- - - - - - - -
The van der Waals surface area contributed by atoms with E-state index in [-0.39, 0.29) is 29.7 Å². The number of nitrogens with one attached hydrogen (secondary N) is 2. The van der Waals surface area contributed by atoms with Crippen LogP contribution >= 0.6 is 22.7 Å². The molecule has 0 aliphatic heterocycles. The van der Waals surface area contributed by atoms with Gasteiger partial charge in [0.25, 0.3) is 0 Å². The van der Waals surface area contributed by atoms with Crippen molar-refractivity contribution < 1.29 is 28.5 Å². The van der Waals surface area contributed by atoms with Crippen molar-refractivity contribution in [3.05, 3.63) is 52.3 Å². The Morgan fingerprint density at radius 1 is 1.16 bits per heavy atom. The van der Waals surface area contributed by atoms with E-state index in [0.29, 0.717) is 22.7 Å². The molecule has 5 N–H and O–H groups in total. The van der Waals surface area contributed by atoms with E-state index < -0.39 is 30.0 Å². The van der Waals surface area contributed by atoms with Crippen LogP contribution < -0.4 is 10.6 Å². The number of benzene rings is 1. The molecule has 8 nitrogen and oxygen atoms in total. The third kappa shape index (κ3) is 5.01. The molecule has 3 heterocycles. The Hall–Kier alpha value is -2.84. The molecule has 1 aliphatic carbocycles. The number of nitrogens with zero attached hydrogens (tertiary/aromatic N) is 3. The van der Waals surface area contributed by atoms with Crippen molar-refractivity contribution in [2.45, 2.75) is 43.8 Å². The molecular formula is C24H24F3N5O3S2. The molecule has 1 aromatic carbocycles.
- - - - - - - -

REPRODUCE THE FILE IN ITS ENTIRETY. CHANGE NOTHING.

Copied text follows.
The van der Waals surface area contributed by atoms with E-state index in [-0.39, 0.29) is 29.7 Å². The number of nitrogens with one attached hydrogen (secondary N) is 2. The van der Waals surface area contributed by atoms with Crippen LogP contribution >= 0.6 is 22.7 Å². The molecule has 0 aliphatic heterocycles. The van der Waals surface area contributed by atoms with Gasteiger partial charge in [0.25, 0.3) is 0 Å². The van der Waals surface area contributed by atoms with Crippen molar-refractivity contribution < 1.29 is 28.5 Å². The van der Waals surface area contributed by atoms with Crippen molar-refractivity contribution in [3.05, 3.63) is 52.3 Å². The Morgan fingerprint density at radius 1 is 1.16 bits per heavy atom. The van der Waals surface area contributed by atoms with E-state index in [0.29, 0.717) is 22.7 Å². The molecule has 5 N–H and O–H groups in total. The van der Waals surface area contributed by atoms with E-state index < -0.39 is 30.0 Å². The van der Waals surface area contributed by atoms with Crippen LogP contribution < -0.4 is 10.6 Å². The number of benzene rings is 1. The molecule has 8 nitrogen and oxygen atoms in total. The third kappa shape index (κ3) is 5.01. The molecule has 3 heterocycles. The Hall–Kier alpha value is -2.84. The molecule has 1 aliphatic carbocycles. The number of nitrogens with zero attached hydrogens (tertiary/aromatic N) is 3. The van der Waals surface area contributed by atoms with Crippen molar-refractivity contribution in [2.45, 2.75) is 43.8 Å². The molecular formula is C24H24F3N5O3S2. The molecule has 1 aromatic carbocycles.